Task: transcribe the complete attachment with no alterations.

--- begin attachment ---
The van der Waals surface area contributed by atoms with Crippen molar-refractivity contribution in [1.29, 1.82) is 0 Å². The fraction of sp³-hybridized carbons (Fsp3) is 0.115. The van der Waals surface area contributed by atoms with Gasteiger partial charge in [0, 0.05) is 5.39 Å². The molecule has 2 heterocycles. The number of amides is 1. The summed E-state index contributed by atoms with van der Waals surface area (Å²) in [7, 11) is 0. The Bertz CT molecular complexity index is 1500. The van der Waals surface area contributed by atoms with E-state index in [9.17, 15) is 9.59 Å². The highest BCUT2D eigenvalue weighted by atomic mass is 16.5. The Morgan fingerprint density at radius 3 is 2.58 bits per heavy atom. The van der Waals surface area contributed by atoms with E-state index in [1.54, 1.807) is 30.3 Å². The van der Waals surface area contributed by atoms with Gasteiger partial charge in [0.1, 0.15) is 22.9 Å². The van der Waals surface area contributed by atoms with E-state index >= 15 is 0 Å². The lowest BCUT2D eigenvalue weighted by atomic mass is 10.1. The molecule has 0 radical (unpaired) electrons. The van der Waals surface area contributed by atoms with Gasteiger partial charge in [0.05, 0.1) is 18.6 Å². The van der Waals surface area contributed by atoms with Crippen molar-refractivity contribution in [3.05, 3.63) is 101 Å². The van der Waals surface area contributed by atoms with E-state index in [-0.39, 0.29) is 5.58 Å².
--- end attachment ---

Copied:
The van der Waals surface area contributed by atoms with Crippen molar-refractivity contribution in [1.29, 1.82) is 0 Å². The fraction of sp³-hybridized carbons (Fsp3) is 0.115. The van der Waals surface area contributed by atoms with Gasteiger partial charge in [0, 0.05) is 5.39 Å². The molecule has 2 heterocycles. The number of amides is 1. The summed E-state index contributed by atoms with van der Waals surface area (Å²) in [7, 11) is 0. The Bertz CT molecular complexity index is 1500. The van der Waals surface area contributed by atoms with E-state index in [9.17, 15) is 9.59 Å². The highest BCUT2D eigenvalue weighted by atomic mass is 16.5. The Morgan fingerprint density at radius 3 is 2.58 bits per heavy atom. The van der Waals surface area contributed by atoms with E-state index in [1.54, 1.807) is 30.3 Å². The van der Waals surface area contributed by atoms with Gasteiger partial charge in [0.1, 0.15) is 22.9 Å². The van der Waals surface area contributed by atoms with E-state index >= 15 is 0 Å². The lowest BCUT2D eigenvalue weighted by atomic mass is 10.1. The molecule has 0 radical (unpaired) electrons. The van der Waals surface area contributed by atoms with Gasteiger partial charge in [0.05, 0.1) is 18.6 Å². The van der Waals surface area contributed by atoms with Crippen molar-refractivity contribution in [3.05, 3.63) is 101 Å². The van der Waals surface area contributed by atoms with E-state index in [-0.39, 0.29) is 5.58 Å².